Going further back in chapter 2, we saw that following Christ makes us honorable and noble (2:12). There is nothing small about Christ, nothing to be ashamed of. Jesus is noble. And so are we, when we rise up and follow him. So Peter has been showing us how to follow the non-retaliatory, noble Christ, as citizens (2:13-17), as employees (2:18-25), as wives (3:1-6) and as husbands (3:7). Now in verse 8 Peter says, “Finally, all of you….” Here is how all of us together follow the noble Christ and create by his power a culture of beauty and honor in this world. It’s not just that each of us follows him individually but that together, as a church, we follow Christ into a culture of nobility here in a fifth-rate world. We are here to build a gospel culture, with high standards, called Immanuel Church. And we are here to multiply it by planting more churches. What the Bible Belt needs is churches so noble they’re surprising.
What does that gospel culture look like? Peter tells us, in verse 8. Unity of mind—not that we all have the same preferences, but we all pursue the same goal. Sympathy—we allow the joys and sorrows of others to get inside our own feelings. Brotherly love—we include one another as family. We don’t choose family; we accept family and make the best of it. A tender heart—we don’t judge each other but understand each other’s hardships. A humble mind—we’re just happy to be involved. That’s a gospel culture. It’s Jesus coming down and displaying himself today. The world, and especially the religious world, is like this Somali proverb:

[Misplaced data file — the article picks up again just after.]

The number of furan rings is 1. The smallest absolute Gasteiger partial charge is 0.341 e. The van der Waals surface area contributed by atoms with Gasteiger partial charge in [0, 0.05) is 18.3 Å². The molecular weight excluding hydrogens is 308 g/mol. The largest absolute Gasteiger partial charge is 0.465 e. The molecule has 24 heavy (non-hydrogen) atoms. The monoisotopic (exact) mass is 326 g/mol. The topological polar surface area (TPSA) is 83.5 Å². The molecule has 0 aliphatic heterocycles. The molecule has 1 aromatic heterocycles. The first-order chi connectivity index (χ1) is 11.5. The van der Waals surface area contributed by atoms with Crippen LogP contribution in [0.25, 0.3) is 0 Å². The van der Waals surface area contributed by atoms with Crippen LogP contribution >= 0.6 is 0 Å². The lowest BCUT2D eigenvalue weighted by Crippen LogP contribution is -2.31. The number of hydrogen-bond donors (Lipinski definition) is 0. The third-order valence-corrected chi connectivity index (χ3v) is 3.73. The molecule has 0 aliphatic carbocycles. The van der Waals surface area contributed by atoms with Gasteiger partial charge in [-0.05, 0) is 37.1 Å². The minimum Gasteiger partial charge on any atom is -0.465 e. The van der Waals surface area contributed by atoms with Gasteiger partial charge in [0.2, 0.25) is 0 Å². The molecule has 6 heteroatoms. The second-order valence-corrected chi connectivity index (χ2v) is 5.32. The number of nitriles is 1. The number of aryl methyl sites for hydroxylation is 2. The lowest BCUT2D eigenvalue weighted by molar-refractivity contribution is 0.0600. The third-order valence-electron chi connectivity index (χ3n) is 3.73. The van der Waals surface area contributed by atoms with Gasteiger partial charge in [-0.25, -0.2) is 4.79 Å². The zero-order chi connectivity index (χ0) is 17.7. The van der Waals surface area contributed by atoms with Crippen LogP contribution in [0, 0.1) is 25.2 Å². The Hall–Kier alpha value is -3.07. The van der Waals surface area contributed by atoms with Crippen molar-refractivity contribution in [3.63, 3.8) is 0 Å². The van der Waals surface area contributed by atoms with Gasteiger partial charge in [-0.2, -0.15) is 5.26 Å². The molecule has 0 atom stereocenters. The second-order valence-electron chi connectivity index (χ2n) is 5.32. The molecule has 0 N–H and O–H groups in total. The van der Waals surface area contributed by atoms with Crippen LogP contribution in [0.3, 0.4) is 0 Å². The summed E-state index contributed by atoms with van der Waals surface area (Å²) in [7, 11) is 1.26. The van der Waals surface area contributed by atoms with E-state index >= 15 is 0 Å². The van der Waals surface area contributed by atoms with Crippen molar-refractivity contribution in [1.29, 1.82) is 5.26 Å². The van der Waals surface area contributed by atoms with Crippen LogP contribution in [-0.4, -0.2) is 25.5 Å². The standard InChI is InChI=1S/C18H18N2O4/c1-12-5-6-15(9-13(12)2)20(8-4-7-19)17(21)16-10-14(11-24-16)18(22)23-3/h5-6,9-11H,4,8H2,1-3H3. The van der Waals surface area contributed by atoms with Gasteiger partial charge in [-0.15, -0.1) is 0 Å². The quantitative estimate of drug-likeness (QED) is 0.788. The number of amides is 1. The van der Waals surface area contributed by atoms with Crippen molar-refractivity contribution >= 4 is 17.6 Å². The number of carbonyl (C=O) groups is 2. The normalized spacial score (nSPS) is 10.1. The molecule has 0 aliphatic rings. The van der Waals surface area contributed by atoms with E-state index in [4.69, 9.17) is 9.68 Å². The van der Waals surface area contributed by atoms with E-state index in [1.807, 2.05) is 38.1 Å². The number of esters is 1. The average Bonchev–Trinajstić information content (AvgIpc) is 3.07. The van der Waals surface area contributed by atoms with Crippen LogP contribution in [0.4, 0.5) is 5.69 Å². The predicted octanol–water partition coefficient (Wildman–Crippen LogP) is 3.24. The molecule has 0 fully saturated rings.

I and Somalia against the world.
I and my clan against Somalia.
I and my family against the clan.
I and my brother against the family.
I against my brother.
When anything other than Jesus rules in our hearts, our emotional universe starts shrinking. But Jesus is building a culture of unity, sympathy, love, tenderness and humility that grows and spreads and brings life. It is a privilege to be involved.
But it’s not easy, is it? Here’s the price we pay. According to verse 9, we don’t repay evil with evil, which is natural, but we repay evil with good and an insult with a blessing, which is hard. How on earth can we do that? Inevitably we all feel, “I want to hit back.” And it’s the very reality of evil that makes pay-back easy to rationalize. If I take offense where none is given, that’s my touchiness, right? But what about when you’re doing the right thing and people wrong you for that very reason? How do you repay an insult with a blessing? It’s not easy.
Here is the gospel’s answer: “…to this you were called, that you may obtain a blessing.” When you are insulted for Christ, it’s not an accident. It’s a calling from God. He is not taking away from you; he is investing all the more richly in you: “…that you may obtain a blessing” —the blessing of nobility. I was moved this week when I watched a video about Christians in Romania persecuted by the communists. One of them said, “God will judge us not according to how much we endured, but how much we could love.” That is the way of Christ. He showed us by example. He took our insults at the cross, and gave back love. And that is his call on us now, so that people in Nashville today can see what Jesus is really like. It’s not easy. Following Christ is hard. But not following Christ is a lot harder. A gospel culture is so worth it, worthy of our all. For Immanuel Church to become all God wants us to become will not be easy or cheap or convenient. But it will be worth it.
A gospel culture: it will be worth it